The Romanian government is considering suing Brussels after the European parliament and Commission accused Bucharest of backtracking on its rule of law and anti-corruption reforms, according to Balkan Insight.
The website says that the Social Democrat-led government discussed whether to challenge the report at the European Court of Justice. “We hope to get justice, justice for Romanians,” said the head of the Justice Commission in the Romanian parliament, Social Democrat MP Nicusor Halici. “Europe has double standards. We feel the recommendations in the report are unfair.”
Since joining the EU in 2007 Romania and Bulgaria have been subject to a Cooperation and Verification Mechanism designed to monitor the progress of their anti-corruption efforts and safeguard the rule of law in the EU’s two poorest and most corrupt member states.
This year’s report, released on Tuesday, says that “recent developments have reversed the course of progress and called into question the positive assessment made back in January 2017.”
“The entry into force of the amended justice laws, the pressure on judicial independence in general and on the National Anticorruption Directorate (DNA) in particular, and other steps undermining the fight against corruption have reversed or called into question the irreversibility of progress,” the report says.
The commission makes eight “recommendations” for Bucharest, including the immediate suspension of judicial reforms and the dismissal of magistrates, the appointment of a new, suitably qualified, prosecutor to lead the NDA and the lifting immunity for former ministers.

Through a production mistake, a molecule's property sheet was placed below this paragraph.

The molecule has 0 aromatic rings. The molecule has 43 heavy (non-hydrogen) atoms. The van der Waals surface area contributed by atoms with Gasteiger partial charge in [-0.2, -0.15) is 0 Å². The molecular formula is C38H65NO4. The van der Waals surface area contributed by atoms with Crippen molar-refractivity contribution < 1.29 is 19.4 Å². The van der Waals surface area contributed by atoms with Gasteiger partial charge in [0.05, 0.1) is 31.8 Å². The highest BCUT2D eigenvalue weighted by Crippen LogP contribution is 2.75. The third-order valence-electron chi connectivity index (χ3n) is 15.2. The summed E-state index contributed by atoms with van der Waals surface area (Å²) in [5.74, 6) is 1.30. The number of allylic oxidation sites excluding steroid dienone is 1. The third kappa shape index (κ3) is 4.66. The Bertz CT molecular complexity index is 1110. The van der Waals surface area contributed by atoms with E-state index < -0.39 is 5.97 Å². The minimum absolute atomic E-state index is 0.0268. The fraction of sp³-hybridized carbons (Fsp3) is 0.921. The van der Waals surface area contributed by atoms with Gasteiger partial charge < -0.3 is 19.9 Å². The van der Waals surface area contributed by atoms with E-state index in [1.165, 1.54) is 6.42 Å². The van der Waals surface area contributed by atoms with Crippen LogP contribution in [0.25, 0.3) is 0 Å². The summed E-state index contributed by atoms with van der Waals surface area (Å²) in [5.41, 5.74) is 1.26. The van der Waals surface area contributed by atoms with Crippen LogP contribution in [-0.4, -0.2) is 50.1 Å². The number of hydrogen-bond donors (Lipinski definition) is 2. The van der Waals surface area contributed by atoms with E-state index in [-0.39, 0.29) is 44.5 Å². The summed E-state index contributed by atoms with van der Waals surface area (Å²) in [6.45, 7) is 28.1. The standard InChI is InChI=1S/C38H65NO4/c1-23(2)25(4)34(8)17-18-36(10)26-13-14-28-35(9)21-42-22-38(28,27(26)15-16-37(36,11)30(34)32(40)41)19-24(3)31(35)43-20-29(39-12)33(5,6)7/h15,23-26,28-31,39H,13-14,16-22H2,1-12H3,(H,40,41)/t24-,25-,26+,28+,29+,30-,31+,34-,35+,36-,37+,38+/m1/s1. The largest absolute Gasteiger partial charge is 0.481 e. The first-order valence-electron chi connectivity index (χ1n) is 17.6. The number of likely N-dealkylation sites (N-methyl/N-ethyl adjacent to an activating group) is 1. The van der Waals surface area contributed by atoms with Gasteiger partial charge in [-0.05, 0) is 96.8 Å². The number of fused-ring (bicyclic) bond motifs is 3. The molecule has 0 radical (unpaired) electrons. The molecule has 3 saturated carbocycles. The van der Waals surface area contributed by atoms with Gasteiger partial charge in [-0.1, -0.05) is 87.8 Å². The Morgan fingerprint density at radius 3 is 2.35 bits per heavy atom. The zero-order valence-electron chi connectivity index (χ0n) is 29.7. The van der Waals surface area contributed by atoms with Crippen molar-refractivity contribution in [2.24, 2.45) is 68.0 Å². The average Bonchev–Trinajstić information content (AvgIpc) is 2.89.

“I regret that Romania has not only blocked its reform process, but has also reopened and retreated on issues for which progress has been made over the past decade,” said Frans Timmermans, first vice President of the European Commission at a press conference in Strasbourg.
Added to the damning report from the Commission, the European Parliament a resolution on Tuesday urging “the Parliament and the Government of Romania (…) to refrain from conducting any reform that would jeopardise respect for the rule of law, including the independence of the judiciary.”
The European Parliament said it was “very worried about the overhaul of the legislation governing the Romanian judicial system and criminal justice system, especially because it risks undermining structurally the independence of the judiciary and its ability to effectively combat corruption in Romania, as well as weakening the rule of law”.
While Prime Minister Viorica Dancila did not comment on any possible plan to sue the EU over the report she told news channel Anten3 on Tuesday night in a phone interview that she felt “disappointed and outraged” by it.